That base has over a hundred armed guards, attack dogs, barbed wire, starlight-scope cameras, and a minefield along the north perimeter. And if you think that sounds rough, Phoebe always has two or three friends with her, which means you’ll have to figure out a way to get her away from them, but they’re still going to know what you’re talking to her about. Characters should never want to deal with a challenge, because let’s be honest– we’d all love it if more things were just handed to us. That enemy agent. The alien brain implant. Phoebe’s heart (emotionally speaking).

Much as a challenge needs to exist, it needs to be something that gives the character (and the audience) pause, or else it isn’t really a challenge. Even John Carter, greatest swordsman on two worlds, would occasionally look at the odds he was facing and say “Oh…crap.”

Well, he was always a bit more eloquent than that, but you get the point.

A challenge cannot be impossible

If you’ve ever watched a boxing match, or any sporting event, you’ve probably noticed they’re evenly matched. NFL teams don’t take on pee-wee football teams. Rarely do you see someone like Vin Diesel beating on a person with a Woody Allen-esque physique. Well, not outside of high school, anyway…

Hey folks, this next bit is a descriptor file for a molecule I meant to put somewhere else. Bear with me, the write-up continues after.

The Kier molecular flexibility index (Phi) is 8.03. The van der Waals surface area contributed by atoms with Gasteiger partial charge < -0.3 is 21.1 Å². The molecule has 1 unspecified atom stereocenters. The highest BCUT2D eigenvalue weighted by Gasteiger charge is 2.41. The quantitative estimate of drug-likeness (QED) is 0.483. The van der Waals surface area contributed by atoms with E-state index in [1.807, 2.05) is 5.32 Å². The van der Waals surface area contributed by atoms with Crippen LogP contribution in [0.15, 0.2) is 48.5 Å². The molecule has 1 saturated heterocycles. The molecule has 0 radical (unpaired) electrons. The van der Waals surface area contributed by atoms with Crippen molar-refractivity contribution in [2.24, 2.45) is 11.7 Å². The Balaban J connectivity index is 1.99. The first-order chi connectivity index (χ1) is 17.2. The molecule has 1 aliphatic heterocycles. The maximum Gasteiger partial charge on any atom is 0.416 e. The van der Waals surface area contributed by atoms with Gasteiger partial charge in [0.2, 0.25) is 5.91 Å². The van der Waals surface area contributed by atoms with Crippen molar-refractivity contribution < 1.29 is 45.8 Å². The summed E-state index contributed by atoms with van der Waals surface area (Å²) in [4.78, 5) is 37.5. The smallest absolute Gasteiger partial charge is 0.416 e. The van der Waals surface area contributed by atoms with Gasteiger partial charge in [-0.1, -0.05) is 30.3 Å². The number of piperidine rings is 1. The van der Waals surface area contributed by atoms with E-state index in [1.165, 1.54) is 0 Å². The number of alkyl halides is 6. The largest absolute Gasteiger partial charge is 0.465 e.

The most boring stories tend to be the ones where the protagonists have no chance whatsoever of meeting the challenge. If you’ve ever watched a horror movie where the killer is merciless, unstoppable, and inescapable… well, that gets pretty dull after the second or third kill, doesn’t it? One of the reasons Jason Voorhees was always terrifying is that he never ran, he just sort of… marched (well, in the original films, anyway). You always had this sense that someone should be able to get away from Jason. Maybe if they could go a little faster…

The other risk to be wary here is if the challenge is completely impossible and your protagonist pulls it off anyway, it can look unbelievable and knock your audience out of the story.

A challenge needs a reason to exist

A combination of the first two points. If you’ve ever seen Galaxy Quest, you probably remember the mashing hallway which–as Sigourney Weaver loudly points out– serves no purpose whatsoever. We can probably all think of a book or movie where, for no reason at all, an obstacle just popped out of nowhere. Or perhaps it was there all along, but you couldn’t figure out why if your life depended on it. That’s false drama, and it just weakens writing.

Challenges have a purpose. They’re characters in their own right, or maybe obstacles other characters have (for one reason or another) set in your protagonist’s way. One of Phoebe’s friends can’t be a queen bitch just because the writer needs a bitchy character to thwart our love struck hero. Why would Phoebe hang around with someone like that? Think about why they’re doing this, and if you don’t have a real reason, stop for a couple minutes and re-think this particular challenge.

A challenge should be unexpected